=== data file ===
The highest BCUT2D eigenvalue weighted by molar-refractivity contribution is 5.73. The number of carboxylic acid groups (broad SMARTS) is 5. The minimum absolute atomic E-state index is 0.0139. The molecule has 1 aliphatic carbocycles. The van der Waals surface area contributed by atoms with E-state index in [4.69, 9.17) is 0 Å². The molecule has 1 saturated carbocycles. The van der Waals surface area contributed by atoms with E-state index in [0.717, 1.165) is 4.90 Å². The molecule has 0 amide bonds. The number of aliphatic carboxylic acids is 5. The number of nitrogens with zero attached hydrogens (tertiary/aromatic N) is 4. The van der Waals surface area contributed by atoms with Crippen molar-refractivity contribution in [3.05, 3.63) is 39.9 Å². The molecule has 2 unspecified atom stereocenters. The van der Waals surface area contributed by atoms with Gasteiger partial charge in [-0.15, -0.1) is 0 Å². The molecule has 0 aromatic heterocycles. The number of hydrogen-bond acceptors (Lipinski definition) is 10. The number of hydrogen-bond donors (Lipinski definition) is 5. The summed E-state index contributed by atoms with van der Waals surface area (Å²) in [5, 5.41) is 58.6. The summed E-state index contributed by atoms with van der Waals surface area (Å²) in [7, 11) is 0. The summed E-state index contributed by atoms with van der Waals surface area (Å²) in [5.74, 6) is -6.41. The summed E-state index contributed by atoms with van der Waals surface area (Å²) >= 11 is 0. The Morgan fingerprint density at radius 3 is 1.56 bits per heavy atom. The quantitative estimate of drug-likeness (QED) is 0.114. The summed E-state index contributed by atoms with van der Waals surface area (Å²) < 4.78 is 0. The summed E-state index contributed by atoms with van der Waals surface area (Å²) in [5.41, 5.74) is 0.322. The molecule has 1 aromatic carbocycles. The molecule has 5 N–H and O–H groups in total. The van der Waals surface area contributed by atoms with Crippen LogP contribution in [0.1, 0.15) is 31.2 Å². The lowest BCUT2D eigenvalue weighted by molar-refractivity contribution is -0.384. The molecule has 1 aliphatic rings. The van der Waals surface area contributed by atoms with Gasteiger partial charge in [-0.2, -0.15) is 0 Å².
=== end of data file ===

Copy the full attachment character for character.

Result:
The highest BCUT2D eigenvalue weighted by molar-refractivity contribution is 5.73. The number of carboxylic acid groups (broad SMARTS) is 5. The minimum absolute atomic E-state index is 0.0139. The molecule has 1 aliphatic carbocycles. The van der Waals surface area contributed by atoms with E-state index in [4.69, 9.17) is 0 Å². The molecule has 1 saturated carbocycles. The van der Waals surface area contributed by atoms with E-state index in [0.717, 1.165) is 4.90 Å². The molecule has 0 amide bonds. The number of aliphatic carboxylic acids is 5. The number of nitrogens with zero attached hydrogens (tertiary/aromatic N) is 4. The van der Waals surface area contributed by atoms with Crippen molar-refractivity contribution in [3.05, 3.63) is 39.9 Å². The molecule has 2 unspecified atom stereocenters. The van der Waals surface area contributed by atoms with Gasteiger partial charge in [-0.15, -0.1) is 0 Å². The molecule has 0 aromatic heterocycles. The number of hydrogen-bond acceptors (Lipinski definition) is 10. The number of hydrogen-bond donors (Lipinski definition) is 5. The summed E-state index contributed by atoms with van der Waals surface area (Å²) in [5, 5.41) is 58.6. The summed E-state index contributed by atoms with van der Waals surface area (Å²) in [7, 11) is 0. The summed E-state index contributed by atoms with van der Waals surface area (Å²) in [5.74, 6) is -6.41. The summed E-state index contributed by atoms with van der Waals surface area (Å²) >= 11 is 0. The Morgan fingerprint density at radius 3 is 1.56 bits per heavy atom. The quantitative estimate of drug-likeness (QED) is 0.114. The summed E-state index contributed by atoms with van der Waals surface area (Å²) < 4.78 is 0. The summed E-state index contributed by atoms with van der Waals surface area (Å²) in [5.41, 5.74) is 0.322. The molecule has 1 aromatic carbocycles. The molecule has 5 N–H and O–H groups in total. The van der Waals surface area contributed by atoms with Crippen LogP contribution in [0.1, 0.15) is 31.2 Å². The lowest BCUT2D eigenvalue weighted by molar-refractivity contribution is -0.384. The molecule has 1 aliphatic rings. The van der Waals surface area contributed by atoms with Gasteiger partial charge in [-0.2, -0.15) is 0 Å².